Unfortunately I ran into an issue with the C# List<T> class the other day. I was in need of checking for a given XML snippet’s existence in an XML document. I immediately jumped in and tried using Linq2Xml and List<T> to solve the problem. The way I figured it, I could grab a quick list of XNodes from the XML document and then using the .Contains() method, I could check if the node in the XML snippet exists in the list. Imagine my surprise when I ran through the code, but for some reason, the .Contains() method did NOT return true even on an identical match. Weird. :S
After spending some time trying to figure out why it wasn’t working as advertised (as I’ve mentioned before, 80% of a developer’s time is spent figuring out why something isn’t working as advertised or published) I decided to go the easier route and leverage the .Contains() method’s second overloaded form which takes an IEQualityComparor so all I’d have to do is write my own IEQualityComparor derived class and pass it to the .Contains() method. Let’s take a look at how we do this.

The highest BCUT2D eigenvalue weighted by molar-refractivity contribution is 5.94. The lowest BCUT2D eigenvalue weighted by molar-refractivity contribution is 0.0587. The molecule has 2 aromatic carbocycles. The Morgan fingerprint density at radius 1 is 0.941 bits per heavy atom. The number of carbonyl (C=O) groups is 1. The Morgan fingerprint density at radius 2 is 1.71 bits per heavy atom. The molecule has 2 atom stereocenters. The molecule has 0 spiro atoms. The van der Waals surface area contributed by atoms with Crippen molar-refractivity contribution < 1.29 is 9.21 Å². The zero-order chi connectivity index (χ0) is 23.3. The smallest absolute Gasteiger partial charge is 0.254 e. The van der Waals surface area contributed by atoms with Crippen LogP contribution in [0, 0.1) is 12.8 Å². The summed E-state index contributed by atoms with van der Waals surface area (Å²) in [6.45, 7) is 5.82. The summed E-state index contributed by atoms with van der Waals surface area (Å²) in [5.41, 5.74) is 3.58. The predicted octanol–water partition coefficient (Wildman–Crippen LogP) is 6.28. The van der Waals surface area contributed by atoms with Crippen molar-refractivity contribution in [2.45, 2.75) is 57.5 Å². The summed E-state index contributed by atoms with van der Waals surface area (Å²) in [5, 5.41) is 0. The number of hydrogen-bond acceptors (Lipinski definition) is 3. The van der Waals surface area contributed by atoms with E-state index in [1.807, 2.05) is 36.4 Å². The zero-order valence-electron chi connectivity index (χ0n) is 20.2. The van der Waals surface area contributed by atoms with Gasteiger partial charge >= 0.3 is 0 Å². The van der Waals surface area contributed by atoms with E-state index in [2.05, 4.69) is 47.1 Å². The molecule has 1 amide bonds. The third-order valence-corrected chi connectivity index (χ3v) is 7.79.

In this post we’ve shown how to create our very own IEqualityComparor method to use for our purposes since the List<XNode>.Contains() method doesn’t function the way we needed it to. I would venture to say, that the .Contains() method without our IEqualityComparor is pretty much useless.
Of course, if anyone out there can explain to me why it works the way it does and how the way it works is actually useful, I’m all ears. 🙂
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